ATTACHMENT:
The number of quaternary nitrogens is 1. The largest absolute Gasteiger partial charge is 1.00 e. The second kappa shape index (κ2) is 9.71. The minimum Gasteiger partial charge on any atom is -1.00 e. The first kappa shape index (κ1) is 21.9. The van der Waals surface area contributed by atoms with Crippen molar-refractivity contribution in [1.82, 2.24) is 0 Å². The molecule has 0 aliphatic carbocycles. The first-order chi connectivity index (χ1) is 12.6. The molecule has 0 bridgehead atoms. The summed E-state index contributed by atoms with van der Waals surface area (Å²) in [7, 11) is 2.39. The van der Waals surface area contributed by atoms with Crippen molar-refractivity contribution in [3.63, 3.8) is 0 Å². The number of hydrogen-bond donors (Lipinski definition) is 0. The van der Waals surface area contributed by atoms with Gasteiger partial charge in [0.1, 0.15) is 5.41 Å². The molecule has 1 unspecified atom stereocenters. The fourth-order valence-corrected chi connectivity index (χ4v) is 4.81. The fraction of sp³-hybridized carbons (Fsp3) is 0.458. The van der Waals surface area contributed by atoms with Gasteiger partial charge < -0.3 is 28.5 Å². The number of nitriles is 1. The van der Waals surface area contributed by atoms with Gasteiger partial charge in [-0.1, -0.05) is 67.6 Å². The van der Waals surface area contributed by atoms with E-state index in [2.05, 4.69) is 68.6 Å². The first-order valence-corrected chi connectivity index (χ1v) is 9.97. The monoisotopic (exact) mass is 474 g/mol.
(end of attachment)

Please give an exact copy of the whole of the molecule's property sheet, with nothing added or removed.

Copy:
The number of quaternary nitrogens is 1. The largest absolute Gasteiger partial charge is 1.00 e. The second kappa shape index (κ2) is 9.71. The minimum Gasteiger partial charge on any atom is -1.00 e. The first kappa shape index (κ1) is 21.9. The van der Waals surface area contributed by atoms with Crippen molar-refractivity contribution in [1.82, 2.24) is 0 Å². The molecule has 0 aliphatic carbocycles. The first-order chi connectivity index (χ1) is 12.6. The molecule has 0 bridgehead atoms. The summed E-state index contributed by atoms with van der Waals surface area (Å²) in [7, 11) is 2.39. The van der Waals surface area contributed by atoms with Crippen molar-refractivity contribution in [3.63, 3.8) is 0 Å². The number of hydrogen-bond donors (Lipinski definition) is 0. The van der Waals surface area contributed by atoms with Gasteiger partial charge in [0.1, 0.15) is 5.41 Å². The molecule has 1 unspecified atom stereocenters. The fourth-order valence-corrected chi connectivity index (χ4v) is 4.81. The fraction of sp³-hybridized carbons (Fsp3) is 0.458. The van der Waals surface area contributed by atoms with Gasteiger partial charge < -0.3 is 28.5 Å². The number of nitriles is 1. The van der Waals surface area contributed by atoms with Gasteiger partial charge in [-0.1, -0.05) is 67.6 Å². The van der Waals surface area contributed by atoms with E-state index in [2.05, 4.69) is 68.6 Å². The first-order valence-corrected chi connectivity index (χ1v) is 9.97. The monoisotopic (exact) mass is 474 g/mol.